BRAINERD, Minn. — It was a tense few days for May Fletcher.
A positive COVID-19 test in an employee at Safe Harbor, a residential facility for those experiencing mental health crises, meant Fletcher had to return home Sept. 19. Waiting on the results of her own test Sept. 22, the 51-year-old Brainerd woman said she’d been at the six-bed Brainerd site along the river for less than three days when she learned her time there would be cut short.
It was the most recent stay at a mental health facility for Fletcher, who said she suffers from six separate diagnoses — bipolar disorder, borderline personality disorder, anxiety, post-traumatic stress disorder, agoraphobia and seasonal affective disorder. She’s been medicated in some way for nearly half her life, she said, and these conditions were only aggravated further by the pandemic and all its impacts.
“It’s really changed my life. I don’t see my friends anymore. I’m lonely. Things are really hard,” Fletcher said. “I don’t have any social interactions. I barely go to the store because my mom, we live together, and I don’t want to get her sick. … Going into a store is scary, even though you kind of stay 6 feet apart, you have to pass other people. … But I don’t really have the money to have groceries delivered to my house. Going to the grocery store is the only time I get to see people. And I really miss the connection that you have in the everyday greeting of people, like, ‘Hi, how are you?’”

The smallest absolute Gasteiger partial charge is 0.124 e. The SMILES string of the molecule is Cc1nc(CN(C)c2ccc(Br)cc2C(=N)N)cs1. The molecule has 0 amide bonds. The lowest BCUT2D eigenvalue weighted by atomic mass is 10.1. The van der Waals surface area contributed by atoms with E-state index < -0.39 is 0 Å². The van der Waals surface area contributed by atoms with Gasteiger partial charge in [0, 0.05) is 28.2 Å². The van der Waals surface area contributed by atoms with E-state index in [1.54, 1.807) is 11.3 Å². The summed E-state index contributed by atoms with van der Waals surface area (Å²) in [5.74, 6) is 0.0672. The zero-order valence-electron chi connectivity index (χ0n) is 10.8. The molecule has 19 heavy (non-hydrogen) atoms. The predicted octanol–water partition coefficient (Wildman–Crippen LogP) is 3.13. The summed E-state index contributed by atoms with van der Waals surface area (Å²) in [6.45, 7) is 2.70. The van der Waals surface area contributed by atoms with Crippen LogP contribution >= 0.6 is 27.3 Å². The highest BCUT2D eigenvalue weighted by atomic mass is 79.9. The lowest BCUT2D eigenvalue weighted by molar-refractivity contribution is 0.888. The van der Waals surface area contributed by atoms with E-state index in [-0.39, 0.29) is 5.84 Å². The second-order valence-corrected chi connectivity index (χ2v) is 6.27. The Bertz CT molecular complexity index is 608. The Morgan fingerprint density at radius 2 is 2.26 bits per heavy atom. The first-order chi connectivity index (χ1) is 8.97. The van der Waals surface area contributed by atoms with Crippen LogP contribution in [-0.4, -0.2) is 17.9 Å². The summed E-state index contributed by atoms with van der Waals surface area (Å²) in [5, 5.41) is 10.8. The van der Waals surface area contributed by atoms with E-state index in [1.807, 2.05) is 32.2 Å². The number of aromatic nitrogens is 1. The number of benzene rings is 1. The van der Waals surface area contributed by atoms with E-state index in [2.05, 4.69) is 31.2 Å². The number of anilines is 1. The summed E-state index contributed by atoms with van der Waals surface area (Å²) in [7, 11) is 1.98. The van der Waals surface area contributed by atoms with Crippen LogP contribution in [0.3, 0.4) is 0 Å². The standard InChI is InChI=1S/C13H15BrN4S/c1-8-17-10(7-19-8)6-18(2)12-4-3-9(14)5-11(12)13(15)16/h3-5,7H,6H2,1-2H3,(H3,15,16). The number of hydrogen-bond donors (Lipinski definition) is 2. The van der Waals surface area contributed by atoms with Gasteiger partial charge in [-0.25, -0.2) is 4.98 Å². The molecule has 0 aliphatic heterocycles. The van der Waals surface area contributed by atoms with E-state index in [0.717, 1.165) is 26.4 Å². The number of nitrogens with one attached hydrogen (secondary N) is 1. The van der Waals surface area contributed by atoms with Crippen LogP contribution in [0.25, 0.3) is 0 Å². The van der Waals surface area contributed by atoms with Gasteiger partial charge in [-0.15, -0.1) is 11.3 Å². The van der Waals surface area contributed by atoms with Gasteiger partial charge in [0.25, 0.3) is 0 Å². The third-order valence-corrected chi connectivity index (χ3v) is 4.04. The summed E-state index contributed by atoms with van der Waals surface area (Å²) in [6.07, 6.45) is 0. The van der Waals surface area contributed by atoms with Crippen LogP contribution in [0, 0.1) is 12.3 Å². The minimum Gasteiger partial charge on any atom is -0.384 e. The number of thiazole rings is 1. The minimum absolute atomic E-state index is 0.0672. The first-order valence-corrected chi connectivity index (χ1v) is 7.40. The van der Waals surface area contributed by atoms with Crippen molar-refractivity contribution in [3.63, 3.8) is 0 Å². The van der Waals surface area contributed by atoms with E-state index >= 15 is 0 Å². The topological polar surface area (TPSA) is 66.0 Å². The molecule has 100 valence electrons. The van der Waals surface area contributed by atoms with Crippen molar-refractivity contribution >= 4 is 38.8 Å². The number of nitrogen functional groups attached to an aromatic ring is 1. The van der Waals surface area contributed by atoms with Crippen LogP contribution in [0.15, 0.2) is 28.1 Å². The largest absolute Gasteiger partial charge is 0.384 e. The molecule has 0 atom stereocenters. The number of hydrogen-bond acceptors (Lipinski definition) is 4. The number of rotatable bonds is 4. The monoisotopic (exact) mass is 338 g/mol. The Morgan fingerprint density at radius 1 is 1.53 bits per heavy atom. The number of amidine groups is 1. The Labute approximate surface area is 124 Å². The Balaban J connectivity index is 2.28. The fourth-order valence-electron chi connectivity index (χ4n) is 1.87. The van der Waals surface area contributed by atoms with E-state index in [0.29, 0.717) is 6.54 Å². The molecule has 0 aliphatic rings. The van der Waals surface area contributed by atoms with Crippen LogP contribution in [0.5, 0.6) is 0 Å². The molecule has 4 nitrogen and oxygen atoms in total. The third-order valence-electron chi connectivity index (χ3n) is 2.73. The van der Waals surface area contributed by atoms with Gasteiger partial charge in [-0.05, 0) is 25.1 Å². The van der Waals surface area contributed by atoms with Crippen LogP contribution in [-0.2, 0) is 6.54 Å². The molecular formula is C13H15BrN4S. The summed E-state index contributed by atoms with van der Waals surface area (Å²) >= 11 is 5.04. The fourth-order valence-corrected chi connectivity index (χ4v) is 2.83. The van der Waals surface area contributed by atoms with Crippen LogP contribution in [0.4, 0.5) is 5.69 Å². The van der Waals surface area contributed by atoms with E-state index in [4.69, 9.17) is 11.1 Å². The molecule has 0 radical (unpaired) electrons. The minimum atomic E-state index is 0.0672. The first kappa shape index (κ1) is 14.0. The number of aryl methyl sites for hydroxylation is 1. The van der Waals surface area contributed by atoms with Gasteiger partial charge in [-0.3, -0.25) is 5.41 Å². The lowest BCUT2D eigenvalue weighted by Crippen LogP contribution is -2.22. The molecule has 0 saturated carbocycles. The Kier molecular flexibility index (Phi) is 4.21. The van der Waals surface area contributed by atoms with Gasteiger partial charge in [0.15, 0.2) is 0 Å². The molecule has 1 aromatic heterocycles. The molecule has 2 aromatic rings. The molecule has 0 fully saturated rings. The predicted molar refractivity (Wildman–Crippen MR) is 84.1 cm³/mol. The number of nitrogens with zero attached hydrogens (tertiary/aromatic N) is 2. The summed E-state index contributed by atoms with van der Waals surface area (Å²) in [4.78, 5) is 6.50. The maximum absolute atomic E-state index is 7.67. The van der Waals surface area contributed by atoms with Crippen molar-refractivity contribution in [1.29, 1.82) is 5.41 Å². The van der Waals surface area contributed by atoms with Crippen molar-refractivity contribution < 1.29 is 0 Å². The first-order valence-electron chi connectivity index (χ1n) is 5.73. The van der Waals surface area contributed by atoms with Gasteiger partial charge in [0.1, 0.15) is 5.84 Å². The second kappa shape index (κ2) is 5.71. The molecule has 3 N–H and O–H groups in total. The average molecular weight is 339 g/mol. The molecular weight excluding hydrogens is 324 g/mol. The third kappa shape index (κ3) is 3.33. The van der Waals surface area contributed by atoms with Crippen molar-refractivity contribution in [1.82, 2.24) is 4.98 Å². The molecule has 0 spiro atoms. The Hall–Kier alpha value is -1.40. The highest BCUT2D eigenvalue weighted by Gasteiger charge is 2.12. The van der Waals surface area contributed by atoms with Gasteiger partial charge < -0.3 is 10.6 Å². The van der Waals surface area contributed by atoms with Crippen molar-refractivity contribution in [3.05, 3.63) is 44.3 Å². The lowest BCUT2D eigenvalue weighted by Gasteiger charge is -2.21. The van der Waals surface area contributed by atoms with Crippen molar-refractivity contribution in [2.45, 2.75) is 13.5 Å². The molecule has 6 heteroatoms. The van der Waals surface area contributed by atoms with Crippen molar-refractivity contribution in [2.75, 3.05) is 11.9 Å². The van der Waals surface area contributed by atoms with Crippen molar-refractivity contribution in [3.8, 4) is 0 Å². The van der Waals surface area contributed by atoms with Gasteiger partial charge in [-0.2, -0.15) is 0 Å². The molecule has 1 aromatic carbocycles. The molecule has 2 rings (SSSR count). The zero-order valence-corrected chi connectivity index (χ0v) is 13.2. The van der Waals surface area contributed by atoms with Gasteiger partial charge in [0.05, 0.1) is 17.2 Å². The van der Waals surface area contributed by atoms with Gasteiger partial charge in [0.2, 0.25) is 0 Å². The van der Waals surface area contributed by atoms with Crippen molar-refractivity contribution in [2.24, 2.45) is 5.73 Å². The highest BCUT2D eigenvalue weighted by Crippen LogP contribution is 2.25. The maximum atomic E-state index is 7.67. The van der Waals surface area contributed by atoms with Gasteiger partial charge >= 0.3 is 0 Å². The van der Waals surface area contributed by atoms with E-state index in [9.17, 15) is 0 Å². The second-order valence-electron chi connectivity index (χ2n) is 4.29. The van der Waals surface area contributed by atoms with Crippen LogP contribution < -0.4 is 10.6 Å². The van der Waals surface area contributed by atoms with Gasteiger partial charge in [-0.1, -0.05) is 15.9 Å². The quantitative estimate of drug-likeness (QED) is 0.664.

Fletcher said her state of crisis worsened recently to the point she was having thoughts of suicide. That’s when her counselor stepped in and helped get her into Safe Harbor. But three days in, the coronavirus would disrupt Fletcher’s life again. Anxiety-ridden at home with her 69-year-old mother, who suffers from dementia, Fletcher worried about whether she caught the virus. What if her mother caught it, too? What if she had to spend weeks closed up in her home, unable to transition to a different residential treatment facility in a time of great need? Or even if it took too long to get her results and someone else filled her spot?
Wednesday morning, Fletcher got the answer she hoped for: a negative test result. Later that day, more good news arrived. A bed was available for her at the New Leaf Healing Center in Cohasset.
She would be able to continue her healing and recovery — although for a week, rather than the typical 10-day stay. Fletcher said her insurance counted the days she spent at Safe Harbor as part of the length of time the company would cover, despite the four stressful days at home between the stays. Fletcher said she’s concerned about whether she’ll be ready to navigate day-to-day life when released, and when the pandemic will stop changing everything.
“I talk to people on the phone, but it’s not the same as having people in person. It’s horrible. It’s really horrible,” Fletcher said. “I’m just waiting. When is it going to be over? When it is going to be over? You know? There’s no activities to go to, nothing to do.”
Responding to a growing need
Fletcher is not alone in her negative mental health experience due to the pandemic. Earlier this month, area mental health providers told U.S. Sen. Amy Klobuchar, D-Minn., they’ve seen needs increase since the coronavirus arrived.